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O. Captain

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O. Captain last won the day on December 8 2017

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About O. Captain

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  1. Exquisite Corpse March 2018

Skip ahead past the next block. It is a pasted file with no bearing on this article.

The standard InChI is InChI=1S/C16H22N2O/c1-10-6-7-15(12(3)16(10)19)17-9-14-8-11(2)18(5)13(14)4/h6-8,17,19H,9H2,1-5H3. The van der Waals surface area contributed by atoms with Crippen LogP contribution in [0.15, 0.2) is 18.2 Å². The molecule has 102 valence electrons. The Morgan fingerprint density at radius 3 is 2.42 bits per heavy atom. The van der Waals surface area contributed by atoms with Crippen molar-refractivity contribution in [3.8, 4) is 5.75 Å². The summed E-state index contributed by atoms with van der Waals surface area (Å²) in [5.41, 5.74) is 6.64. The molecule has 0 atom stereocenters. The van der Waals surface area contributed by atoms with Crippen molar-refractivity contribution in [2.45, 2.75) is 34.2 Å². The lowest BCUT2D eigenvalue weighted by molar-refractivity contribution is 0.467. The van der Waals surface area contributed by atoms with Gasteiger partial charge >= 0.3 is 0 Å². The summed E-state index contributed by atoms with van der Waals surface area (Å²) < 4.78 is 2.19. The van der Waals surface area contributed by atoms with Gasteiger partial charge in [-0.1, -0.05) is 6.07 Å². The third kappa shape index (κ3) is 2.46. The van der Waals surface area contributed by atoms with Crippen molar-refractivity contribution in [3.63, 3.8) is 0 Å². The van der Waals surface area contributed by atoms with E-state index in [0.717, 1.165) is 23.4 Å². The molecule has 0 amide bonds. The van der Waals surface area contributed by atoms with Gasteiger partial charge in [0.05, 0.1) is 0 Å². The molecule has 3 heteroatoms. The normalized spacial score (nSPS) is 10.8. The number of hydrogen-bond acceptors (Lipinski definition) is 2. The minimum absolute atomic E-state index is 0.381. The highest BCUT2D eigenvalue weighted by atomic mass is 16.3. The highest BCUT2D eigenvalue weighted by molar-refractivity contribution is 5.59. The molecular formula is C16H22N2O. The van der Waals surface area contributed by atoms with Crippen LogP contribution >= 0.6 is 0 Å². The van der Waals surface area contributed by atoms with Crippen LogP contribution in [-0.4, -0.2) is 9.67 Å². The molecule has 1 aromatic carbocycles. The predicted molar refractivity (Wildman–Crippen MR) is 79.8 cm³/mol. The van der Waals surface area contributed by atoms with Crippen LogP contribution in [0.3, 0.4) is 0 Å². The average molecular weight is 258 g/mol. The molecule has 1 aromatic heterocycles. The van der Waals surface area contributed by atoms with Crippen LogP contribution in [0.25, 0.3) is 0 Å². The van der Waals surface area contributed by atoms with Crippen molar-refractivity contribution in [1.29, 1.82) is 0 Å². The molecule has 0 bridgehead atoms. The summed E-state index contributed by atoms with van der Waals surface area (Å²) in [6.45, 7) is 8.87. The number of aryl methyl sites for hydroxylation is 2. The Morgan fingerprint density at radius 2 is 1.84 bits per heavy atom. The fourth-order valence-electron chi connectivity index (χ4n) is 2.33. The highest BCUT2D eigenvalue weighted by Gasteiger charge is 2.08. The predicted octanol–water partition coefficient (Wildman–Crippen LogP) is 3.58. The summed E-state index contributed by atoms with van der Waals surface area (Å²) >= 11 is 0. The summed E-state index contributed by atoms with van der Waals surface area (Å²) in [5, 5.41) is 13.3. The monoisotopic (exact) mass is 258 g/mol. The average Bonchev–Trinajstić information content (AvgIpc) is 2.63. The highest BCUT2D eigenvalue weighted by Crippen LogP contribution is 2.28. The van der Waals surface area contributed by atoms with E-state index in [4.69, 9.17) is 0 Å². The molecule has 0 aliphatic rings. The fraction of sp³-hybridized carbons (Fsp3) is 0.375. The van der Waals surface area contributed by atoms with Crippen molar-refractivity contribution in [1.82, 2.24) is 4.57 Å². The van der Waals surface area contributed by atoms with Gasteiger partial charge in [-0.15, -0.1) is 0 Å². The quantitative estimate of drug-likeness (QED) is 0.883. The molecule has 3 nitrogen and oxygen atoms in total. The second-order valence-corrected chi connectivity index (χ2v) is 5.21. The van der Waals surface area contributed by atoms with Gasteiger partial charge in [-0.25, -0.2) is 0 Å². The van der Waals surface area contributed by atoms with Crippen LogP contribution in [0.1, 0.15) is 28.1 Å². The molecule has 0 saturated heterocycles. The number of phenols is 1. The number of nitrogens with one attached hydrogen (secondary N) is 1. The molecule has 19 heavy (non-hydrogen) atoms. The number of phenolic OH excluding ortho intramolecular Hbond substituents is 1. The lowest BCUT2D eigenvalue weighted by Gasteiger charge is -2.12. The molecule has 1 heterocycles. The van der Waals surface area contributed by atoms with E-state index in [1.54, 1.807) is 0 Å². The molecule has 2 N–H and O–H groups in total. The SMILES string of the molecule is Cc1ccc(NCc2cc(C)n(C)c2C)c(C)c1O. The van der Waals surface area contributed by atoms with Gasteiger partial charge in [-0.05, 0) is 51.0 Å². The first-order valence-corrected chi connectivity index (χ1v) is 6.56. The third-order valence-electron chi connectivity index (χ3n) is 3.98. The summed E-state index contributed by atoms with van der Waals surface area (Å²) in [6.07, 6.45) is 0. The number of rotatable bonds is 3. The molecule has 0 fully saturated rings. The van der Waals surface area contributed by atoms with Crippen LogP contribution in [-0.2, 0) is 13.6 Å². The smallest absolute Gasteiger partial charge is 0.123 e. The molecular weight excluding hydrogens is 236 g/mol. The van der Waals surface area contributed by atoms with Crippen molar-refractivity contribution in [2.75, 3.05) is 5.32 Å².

—chaos as departure from a norm, as deviation from bell-curve existence—
  2. heuristically programmed algorithmic computer

    Logan this is so good I love this so much I really need to watch 2001 again or read it
  3. Exquisite Corpse February 2018

    to fall into the underwater-cave-depths of your moonlight eyes would be an end